Despite the U.S. Navy being the No. 1 employer in San Diego, layoff anxiety is second-highest in this SoCal metro area, according to Google Trends data. The average search volume for the six layoff-related keywords in San Diego-Chula Vista-Carlsbad was 44.17. Of those search terms, “severance pay” and “recession” were the most popular, while “unemployment benefits” was the least popular.
3. Seattle-Tacoma-Bellevue, WA
The Seattle-Tacoma-Bellevue metro area, a tech hub that’s home to companies like Amazon and Microsoft, has the third-highest average search interest (42.67) for the six keywords related to layoff anxiety. “Recession” had the most search interest out of the six phrases, followed by “severance pay” and “layoffs.” “Unemployment benefits,” by contrast, is the least popular out of the six search terms.
4. Austin-Round Rock-Georgetown, TX
The Austin-Round Rock-Georgetown metro area is home to a variety of industries and businesses, including Fortune 500 companies like Tesla, Dell Technologies and Oracle. But layoff anxiety is the fourth-highest in this part of central Texas, where the average search interest for our six keywords was 41.33. “Recession” was the most searched keyword out of the six phrases related to layoff anxiety.
5. Dallas-Fort Worth-Arlington, TX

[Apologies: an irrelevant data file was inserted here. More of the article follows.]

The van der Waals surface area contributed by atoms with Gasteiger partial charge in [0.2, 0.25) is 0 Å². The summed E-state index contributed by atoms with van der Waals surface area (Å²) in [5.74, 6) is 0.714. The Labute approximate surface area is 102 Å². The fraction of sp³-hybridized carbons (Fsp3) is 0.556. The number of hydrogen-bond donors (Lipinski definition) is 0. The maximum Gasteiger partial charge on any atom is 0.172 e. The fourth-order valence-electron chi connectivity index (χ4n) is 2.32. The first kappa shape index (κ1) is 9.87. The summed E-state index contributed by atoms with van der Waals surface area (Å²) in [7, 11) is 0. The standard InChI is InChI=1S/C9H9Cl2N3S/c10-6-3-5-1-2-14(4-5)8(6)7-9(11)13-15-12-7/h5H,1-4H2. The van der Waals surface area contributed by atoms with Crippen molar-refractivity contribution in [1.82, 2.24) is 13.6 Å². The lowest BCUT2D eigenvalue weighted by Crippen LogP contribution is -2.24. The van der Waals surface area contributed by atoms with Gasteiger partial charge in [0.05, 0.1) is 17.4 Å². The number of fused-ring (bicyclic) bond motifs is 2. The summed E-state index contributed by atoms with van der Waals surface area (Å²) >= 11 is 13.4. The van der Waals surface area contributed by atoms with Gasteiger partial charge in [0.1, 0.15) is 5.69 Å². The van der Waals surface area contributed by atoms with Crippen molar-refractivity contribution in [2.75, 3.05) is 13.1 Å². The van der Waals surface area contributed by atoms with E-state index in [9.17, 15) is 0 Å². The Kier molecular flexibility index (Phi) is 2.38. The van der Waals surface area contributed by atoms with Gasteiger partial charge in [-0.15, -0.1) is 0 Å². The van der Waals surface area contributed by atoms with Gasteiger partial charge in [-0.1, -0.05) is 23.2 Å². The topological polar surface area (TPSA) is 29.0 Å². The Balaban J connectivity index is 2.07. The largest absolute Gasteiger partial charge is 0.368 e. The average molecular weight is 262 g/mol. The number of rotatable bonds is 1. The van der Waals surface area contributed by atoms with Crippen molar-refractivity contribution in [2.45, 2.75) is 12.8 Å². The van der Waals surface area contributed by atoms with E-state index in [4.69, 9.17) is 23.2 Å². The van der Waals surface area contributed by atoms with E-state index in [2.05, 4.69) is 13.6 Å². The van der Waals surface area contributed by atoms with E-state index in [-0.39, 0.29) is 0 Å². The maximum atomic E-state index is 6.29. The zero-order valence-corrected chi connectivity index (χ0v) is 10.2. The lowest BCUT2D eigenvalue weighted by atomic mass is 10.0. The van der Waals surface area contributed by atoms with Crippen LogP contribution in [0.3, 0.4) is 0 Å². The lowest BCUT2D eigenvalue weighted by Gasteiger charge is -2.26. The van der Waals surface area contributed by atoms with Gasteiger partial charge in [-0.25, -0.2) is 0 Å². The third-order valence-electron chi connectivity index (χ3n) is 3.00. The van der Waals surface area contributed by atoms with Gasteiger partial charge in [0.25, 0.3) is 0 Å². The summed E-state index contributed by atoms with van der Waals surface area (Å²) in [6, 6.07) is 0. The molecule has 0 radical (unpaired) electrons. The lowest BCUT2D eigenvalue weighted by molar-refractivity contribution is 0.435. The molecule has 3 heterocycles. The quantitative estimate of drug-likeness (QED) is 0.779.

Fortune 500 companies like AT&T, American Airlines and ExxonMobil are all based in the Dallas-Fort Worth-Arlington metro area, which has an average search interest of 39.50 for the six keywords related to layoff anxiety. Of those six search phrases, “recession” was the most popular for Google searches, while “furlough” was the least popular.
Labor Market Remains Tight Amid Tech Layoffs
Layoffs at some of the most high-profile tech companies in recent months have contributed to the general sense of economic uncertainty and layoff anxiety.
In early November 2022, Facebook’s parent company announced plans to lay off 11,000 workers, or 13% of its staff. A week later, news broke that Amazon also intended to jettison 10,000 workers.
The onslaught of layoffs continued in January when Google’s parent company said it planned to cut 12,000 jobs or 6% of its workforce. Microsoft also announced 10,000 layoffs in the same month, while Amazon moved to lay off another 8,000.
According to 365 DataScience, tech companies laid off more than 150,000 employees in 2022 and cut another 68,500 jobs in January 2023.
But the wave of layoffs belies the current strength of the labor market, even as recession fears loom.
In December, unemployment ticked down to 3.5% as the economy added 260,000 nonfarm payroll jobs. In January, the labor market got even hotter as the economy added 517,000 and unemployment fell to 3.4%, the lowest level since May 1969.